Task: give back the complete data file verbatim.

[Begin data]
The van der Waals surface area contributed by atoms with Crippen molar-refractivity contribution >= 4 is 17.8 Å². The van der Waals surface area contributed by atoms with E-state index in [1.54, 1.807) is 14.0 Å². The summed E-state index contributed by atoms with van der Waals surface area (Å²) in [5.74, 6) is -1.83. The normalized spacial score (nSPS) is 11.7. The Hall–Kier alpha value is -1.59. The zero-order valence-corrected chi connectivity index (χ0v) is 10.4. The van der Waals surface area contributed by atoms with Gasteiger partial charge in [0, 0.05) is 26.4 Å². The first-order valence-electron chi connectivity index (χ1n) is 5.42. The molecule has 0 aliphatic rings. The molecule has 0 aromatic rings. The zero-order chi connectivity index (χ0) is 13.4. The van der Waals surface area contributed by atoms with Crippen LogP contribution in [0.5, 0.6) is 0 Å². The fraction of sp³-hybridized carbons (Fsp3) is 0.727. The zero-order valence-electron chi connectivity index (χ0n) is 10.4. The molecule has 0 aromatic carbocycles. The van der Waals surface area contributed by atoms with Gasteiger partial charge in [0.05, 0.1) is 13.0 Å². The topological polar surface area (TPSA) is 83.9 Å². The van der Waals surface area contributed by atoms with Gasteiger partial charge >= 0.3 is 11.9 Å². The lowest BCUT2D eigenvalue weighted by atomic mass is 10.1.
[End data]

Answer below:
The van der Waals surface area contributed by atoms with Crippen molar-refractivity contribution >= 4 is 17.8 Å². The van der Waals surface area contributed by atoms with E-state index in [1.54, 1.807) is 14.0 Å². The summed E-state index contributed by atoms with van der Waals surface area (Å²) in [5.74, 6) is -1.83. The normalized spacial score (nSPS) is 11.7. The Hall–Kier alpha value is -1.59. The zero-order valence-corrected chi connectivity index (χ0v) is 10.4. The van der Waals surface area contributed by atoms with Gasteiger partial charge in [0, 0.05) is 26.4 Å². The first-order valence-electron chi connectivity index (χ1n) is 5.42. The molecule has 0 aliphatic rings. The molecule has 0 aromatic rings. The zero-order chi connectivity index (χ0) is 13.4. The van der Waals surface area contributed by atoms with Crippen LogP contribution in [0.5, 0.6) is 0 Å². The fraction of sp³-hybridized carbons (Fsp3) is 0.727. The zero-order valence-electron chi connectivity index (χ0n) is 10.4. The molecule has 0 aromatic carbocycles. The van der Waals surface area contributed by atoms with Gasteiger partial charge in [0.05, 0.1) is 13.0 Å². The topological polar surface area (TPSA) is 83.9 Å². The van der Waals surface area contributed by atoms with Gasteiger partial charge >= 0.3 is 11.9 Å². The lowest BCUT2D eigenvalue weighted by atomic mass is 10.1.